MIT Made an "Intelligent Carpet" That Can Monitor People Without Cameras
Wouldn't it be great if someone could provide input on your yoga postures while you practice? An online instructor is a great option, but sending somebody your camera feed over the internet for almost an hour seems overkill. Well, in the near future, your yoga mat could provide inputs on improving your postures. Or at least, that could be one of the many applications of a new technology being developed by researchers at MIT.
Like you, the researchers at the Computer Science and Artificial Intelligence Laboratory (CSAIL) at MIT are also worried about the excessive usage of video cameras in our personal lives. They set out a design a system that could estimate human poses without these cameras. Since we spend most of our time in contact with the ground, the team decided to capture the information we generate during this contact and use it to train a cameraless system.
They had to begin with a camera to correlate the impact of human actions on the floor. The impact was measured using a specially designed tactile mat made out of a pressure-sensitive film, conductive threads, and over 9000 sensors. Each sensor converted the impact of human contact into an electric signal. By synchronizing the visual feed and the electric signal data, the researchers trained a neural network to identify the activity, a human was performing.
Although the number of sensors seem appalling at first, the mat costs less than $100 to manufacture per unit.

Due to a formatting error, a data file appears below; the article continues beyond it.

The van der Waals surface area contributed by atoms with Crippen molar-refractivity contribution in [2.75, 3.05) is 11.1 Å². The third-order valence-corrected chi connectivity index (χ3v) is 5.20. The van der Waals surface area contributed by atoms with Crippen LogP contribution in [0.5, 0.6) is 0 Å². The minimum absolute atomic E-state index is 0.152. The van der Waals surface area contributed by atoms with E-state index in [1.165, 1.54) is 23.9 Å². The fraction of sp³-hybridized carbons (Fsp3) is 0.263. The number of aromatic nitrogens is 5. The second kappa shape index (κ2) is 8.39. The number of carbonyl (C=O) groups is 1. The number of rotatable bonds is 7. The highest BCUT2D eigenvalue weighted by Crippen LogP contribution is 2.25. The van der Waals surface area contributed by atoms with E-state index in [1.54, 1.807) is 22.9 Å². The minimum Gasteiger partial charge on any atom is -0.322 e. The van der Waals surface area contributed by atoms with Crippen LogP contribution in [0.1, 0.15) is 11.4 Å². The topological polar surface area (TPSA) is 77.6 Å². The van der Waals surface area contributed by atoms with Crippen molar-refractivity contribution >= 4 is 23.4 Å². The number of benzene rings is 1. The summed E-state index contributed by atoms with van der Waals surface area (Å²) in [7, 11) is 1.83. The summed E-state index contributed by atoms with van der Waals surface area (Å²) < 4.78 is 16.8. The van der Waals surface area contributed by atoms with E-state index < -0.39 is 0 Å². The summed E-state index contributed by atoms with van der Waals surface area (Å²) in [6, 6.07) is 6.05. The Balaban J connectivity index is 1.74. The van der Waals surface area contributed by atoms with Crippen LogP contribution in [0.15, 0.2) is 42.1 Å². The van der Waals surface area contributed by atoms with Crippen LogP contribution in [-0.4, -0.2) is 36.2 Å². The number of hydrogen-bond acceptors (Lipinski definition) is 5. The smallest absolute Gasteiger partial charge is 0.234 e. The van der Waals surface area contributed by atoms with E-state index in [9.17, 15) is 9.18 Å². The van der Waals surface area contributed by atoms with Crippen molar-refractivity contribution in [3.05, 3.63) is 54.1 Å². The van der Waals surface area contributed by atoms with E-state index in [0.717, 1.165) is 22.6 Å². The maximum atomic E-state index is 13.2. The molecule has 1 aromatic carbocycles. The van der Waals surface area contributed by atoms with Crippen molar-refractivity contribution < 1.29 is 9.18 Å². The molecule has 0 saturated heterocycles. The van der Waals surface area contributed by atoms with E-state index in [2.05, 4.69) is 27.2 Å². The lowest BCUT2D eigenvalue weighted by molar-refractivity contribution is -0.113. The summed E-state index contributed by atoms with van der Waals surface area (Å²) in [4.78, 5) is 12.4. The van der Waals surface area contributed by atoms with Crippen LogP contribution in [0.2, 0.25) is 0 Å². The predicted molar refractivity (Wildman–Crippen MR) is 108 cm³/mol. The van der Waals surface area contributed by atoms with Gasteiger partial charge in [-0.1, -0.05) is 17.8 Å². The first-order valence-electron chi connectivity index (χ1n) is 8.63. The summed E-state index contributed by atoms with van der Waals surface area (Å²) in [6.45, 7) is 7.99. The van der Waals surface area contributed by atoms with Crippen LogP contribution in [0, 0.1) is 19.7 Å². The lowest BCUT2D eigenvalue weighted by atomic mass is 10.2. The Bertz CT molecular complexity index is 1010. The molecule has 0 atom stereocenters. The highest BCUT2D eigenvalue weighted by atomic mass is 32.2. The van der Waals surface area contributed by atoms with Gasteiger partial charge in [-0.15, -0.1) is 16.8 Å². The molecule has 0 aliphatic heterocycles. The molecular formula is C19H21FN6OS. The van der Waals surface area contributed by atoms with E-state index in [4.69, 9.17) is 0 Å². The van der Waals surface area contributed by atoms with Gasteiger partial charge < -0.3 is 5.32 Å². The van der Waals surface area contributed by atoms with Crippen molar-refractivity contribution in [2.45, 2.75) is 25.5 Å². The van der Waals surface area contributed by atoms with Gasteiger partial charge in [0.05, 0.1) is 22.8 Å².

“You could envision using the carpet for workout purposes. Based solely on tactile information, it can recognize the activity, count the number of reps, and calculate the amount of burned calories,” said Yunzhu Li, a Ph.D. student a co-author of the paper.
Since pressure data was obtained largely from the lower body, the system is less accurate when predicting movements of the upper body. In the future, the researchers want to improve detection when two individuals are on the mat and estimate information pertaining to the height and weight of the individual.
The researchers are confident that their technology is a step toward improving self-powered personalized health care, smart homes, and gaming in the future.
A young engineer called Robert Sansone won the first prize, and winnings of $75,000, at this year's Regeneron International Science and Engineering Fair (ISEF), the world's largest international high school STEM competition.